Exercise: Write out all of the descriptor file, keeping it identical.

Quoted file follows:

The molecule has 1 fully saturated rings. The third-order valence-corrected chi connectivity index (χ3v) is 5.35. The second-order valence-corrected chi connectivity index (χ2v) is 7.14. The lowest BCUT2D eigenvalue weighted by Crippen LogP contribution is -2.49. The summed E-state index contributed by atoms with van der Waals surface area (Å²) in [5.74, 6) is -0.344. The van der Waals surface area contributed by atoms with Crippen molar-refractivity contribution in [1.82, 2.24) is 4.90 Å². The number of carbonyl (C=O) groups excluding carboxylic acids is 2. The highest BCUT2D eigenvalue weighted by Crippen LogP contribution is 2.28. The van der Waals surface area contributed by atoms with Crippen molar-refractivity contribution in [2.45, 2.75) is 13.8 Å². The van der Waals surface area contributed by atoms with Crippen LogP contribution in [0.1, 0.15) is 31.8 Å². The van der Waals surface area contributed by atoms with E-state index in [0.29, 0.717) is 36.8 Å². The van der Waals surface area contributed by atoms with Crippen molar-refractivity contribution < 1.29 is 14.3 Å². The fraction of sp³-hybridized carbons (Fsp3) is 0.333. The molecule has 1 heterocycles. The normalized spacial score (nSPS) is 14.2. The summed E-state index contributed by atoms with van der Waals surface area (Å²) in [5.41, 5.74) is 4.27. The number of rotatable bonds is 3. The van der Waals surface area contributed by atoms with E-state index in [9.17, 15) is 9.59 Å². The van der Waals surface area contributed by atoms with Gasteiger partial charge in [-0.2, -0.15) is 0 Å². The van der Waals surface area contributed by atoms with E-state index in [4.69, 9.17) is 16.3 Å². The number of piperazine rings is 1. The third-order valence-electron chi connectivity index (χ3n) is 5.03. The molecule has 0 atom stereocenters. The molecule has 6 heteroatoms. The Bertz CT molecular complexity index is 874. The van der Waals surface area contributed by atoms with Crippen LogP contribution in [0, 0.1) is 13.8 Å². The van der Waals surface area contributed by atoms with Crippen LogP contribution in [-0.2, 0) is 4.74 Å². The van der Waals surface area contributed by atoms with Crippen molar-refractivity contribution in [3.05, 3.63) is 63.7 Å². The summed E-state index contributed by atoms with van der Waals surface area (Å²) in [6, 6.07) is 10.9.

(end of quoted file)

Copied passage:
The molecule has 1 fully saturated rings. The third-order valence-corrected chi connectivity index (χ3v) is 5.35. The second-order valence-corrected chi connectivity index (χ2v) is 7.14. The lowest BCUT2D eigenvalue weighted by Crippen LogP contribution is -2.49. The summed E-state index contributed by atoms with van der Waals surface area (Å²) in [5.74, 6) is -0.344. The van der Waals surface area contributed by atoms with Crippen molar-refractivity contribution in [1.82, 2.24) is 4.90 Å². The number of carbonyl (C=O) groups excluding carboxylic acids is 2. The highest BCUT2D eigenvalue weighted by Crippen LogP contribution is 2.28. The van der Waals surface area contributed by atoms with Crippen molar-refractivity contribution in [2.45, 2.75) is 13.8 Å². The van der Waals surface area contributed by atoms with Crippen LogP contribution in [0.1, 0.15) is 31.8 Å². The van der Waals surface area contributed by atoms with E-state index in [0.29, 0.717) is 36.8 Å². The van der Waals surface area contributed by atoms with Crippen molar-refractivity contribution < 1.29 is 14.3 Å². The fraction of sp³-hybridized carbons (Fsp3) is 0.333. The molecule has 1 heterocycles. The normalized spacial score (nSPS) is 14.2. The summed E-state index contributed by atoms with van der Waals surface area (Å²) in [5.41, 5.74) is 4.27. The number of rotatable bonds is 3. The van der Waals surface area contributed by atoms with E-state index in [9.17, 15) is 9.59 Å². The van der Waals surface area contributed by atoms with Gasteiger partial charge in [-0.2, -0.15) is 0 Å². The van der Waals surface area contributed by atoms with E-state index in [4.69, 9.17) is 16.3 Å². The number of piperazine rings is 1. The third-order valence-electron chi connectivity index (χ3n) is 5.03. The molecule has 0 atom stereocenters. The molecule has 6 heteroatoms. The Bertz CT molecular complexity index is 874. The van der Waals surface area contributed by atoms with Crippen LogP contribution in [0, 0.1) is 13.8 Å². The van der Waals surface area contributed by atoms with Crippen LogP contribution in [-0.2, 0) is 4.74 Å². The van der Waals surface area contributed by atoms with Crippen molar-refractivity contribution in [3.05, 3.63) is 63.7 Å². The summed E-state index contributed by atoms with van der Waals surface area (Å²) in [6, 6.07) is 10.9.